Equation of Tangent Line

  • Thread starter swears
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  • #1
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Can someone check if I did this right:

Find the equation of the tangent line to the graph of [tex]f(x) = \frac {2x-5}{x+1}[/tex] at the point at which x = 0.

[tex]f(x) = \frac {2(0) - 5}{(0) + 1} = -5 [/tex]

So I got y = -5

Then I wanted to find the derivative of the original using the quotient rule to find the slope.

[tex] f'(x) = \frac{(2x-5)(1) - (2)(x+1)}{(x+1)^2}

= \frac{2x-5 - 2x -2}{(x+1)^2} [/tex]

Is the slope -7? I plugged in 0 for x.

If so, I get :

y -y1 = m(x-x1)

y - -5 = m(x-0)

y + 5 = -7x + 0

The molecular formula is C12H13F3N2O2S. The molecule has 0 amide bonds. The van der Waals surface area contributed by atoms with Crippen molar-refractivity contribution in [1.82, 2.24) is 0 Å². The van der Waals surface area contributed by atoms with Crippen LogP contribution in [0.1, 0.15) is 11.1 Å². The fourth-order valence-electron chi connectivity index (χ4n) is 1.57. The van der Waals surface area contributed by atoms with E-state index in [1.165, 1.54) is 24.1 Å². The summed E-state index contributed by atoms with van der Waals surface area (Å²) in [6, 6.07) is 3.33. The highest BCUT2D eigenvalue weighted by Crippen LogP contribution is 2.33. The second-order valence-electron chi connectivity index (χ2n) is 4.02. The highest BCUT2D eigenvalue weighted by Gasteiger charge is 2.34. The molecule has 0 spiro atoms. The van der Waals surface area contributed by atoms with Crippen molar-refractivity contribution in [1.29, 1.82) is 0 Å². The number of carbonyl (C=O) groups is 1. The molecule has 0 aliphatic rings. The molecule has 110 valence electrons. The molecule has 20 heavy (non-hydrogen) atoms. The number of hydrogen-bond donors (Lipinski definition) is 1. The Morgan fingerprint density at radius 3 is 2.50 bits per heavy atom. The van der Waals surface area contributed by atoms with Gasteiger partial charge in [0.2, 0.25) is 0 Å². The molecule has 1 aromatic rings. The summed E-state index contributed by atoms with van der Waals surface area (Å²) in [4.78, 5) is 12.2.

y = -7x -5
 
Last edited:

Answers and Replies

  • #2
StatusX
Homework Helper
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I think you got the quotient rule wrong. It's low dee high minus high dee low.
 
  • #3
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Not sure what you mean. I was told you can do it either of these two ways:

[tex]F'(\frac{f}{g}) = \frac{fg' - f'g}{g^2} or \frac {f'g - fg'}{g^2} [/tex]
 
Last edited:
  • #4
StatusX
Homework Helper
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They can't both be right: one is the negative of the other. You want the second one.
 
  • #5
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Ok so now I get: [tex] \frac{2x+1 - 2x+5}{(x+1)^2}[/tex]

Do I plug x = 0 into that to find my slope? Which would give me m = 6
 
  • #6
StatusX
Homework Helper
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Yes, everything else you did in the first post looks right.
 

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